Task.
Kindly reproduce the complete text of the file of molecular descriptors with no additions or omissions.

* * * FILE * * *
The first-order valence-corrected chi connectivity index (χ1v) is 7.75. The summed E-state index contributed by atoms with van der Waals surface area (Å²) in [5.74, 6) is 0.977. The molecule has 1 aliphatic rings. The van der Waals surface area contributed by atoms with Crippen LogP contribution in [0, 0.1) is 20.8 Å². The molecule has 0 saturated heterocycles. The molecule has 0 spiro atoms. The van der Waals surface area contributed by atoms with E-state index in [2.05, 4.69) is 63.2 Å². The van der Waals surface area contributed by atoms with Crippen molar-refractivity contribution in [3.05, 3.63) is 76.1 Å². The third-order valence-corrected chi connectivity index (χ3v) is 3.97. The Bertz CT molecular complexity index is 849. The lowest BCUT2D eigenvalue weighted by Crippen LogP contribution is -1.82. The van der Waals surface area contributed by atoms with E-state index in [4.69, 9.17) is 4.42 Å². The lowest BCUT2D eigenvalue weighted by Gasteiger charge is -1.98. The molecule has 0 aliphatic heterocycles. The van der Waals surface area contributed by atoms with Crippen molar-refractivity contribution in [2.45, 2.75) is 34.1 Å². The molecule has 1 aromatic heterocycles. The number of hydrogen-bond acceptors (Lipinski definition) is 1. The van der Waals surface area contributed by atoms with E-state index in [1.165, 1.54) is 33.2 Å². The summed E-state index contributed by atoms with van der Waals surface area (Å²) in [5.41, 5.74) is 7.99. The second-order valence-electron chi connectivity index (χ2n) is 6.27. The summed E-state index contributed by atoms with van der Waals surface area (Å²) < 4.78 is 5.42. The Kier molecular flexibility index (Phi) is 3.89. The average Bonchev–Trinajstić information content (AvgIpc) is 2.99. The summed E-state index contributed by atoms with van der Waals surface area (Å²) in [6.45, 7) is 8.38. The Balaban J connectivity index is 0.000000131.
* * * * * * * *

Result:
The first-order valence-corrected chi connectivity index (χ1v) is 7.75. The summed E-state index contributed by atoms with van der Waals surface area (Å²) in [5.74, 6) is 0.977. The molecule has 1 aliphatic rings. The van der Waals surface area contributed by atoms with Crippen LogP contribution in [0, 0.1) is 20.8 Å². The molecule has 0 saturated heterocycles. The molecule has 0 spiro atoms. The van der Waals surface area contributed by atoms with E-state index in [2.05, 4.69) is 63.2 Å². The van der Waals surface area contributed by atoms with Crippen molar-refractivity contribution in [3.05, 3.63) is 76.1 Å². The third-order valence-corrected chi connectivity index (χ3v) is 3.97. The Bertz CT molecular complexity index is 849. The lowest BCUT2D eigenvalue weighted by Crippen LogP contribution is -1.82. The van der Waals surface area contributed by atoms with E-state index in [4.69, 9.17) is 4.42 Å². The lowest BCUT2D eigenvalue weighted by Gasteiger charge is -1.98. The molecule has 0 aliphatic heterocycles. The van der Waals surface area contributed by atoms with Crippen molar-refractivity contribution in [2.45, 2.75) is 34.1 Å². The molecule has 1 aromatic heterocycles. The number of hydrogen-bond acceptors (Lipinski definition) is 1. The van der Waals surface area contributed by atoms with E-state index in [1.165, 1.54) is 33.2 Å². The summed E-state index contributed by atoms with van der Waals surface area (Å²) in [5.41, 5.74) is 7.99. The second-order valence-electron chi connectivity index (χ2n) is 6.27. The summed E-state index contributed by atoms with van der Waals surface area (Å²) < 4.78 is 5.42. The Kier molecular flexibility index (Phi) is 3.89. The average Bonchev–Trinajstić information content (AvgIpc) is 2.99. The summed E-state index contributed by atoms with van der Waals surface area (Å²) in [6.45, 7) is 8.38. The Balaban J connectivity index is 0.000000131.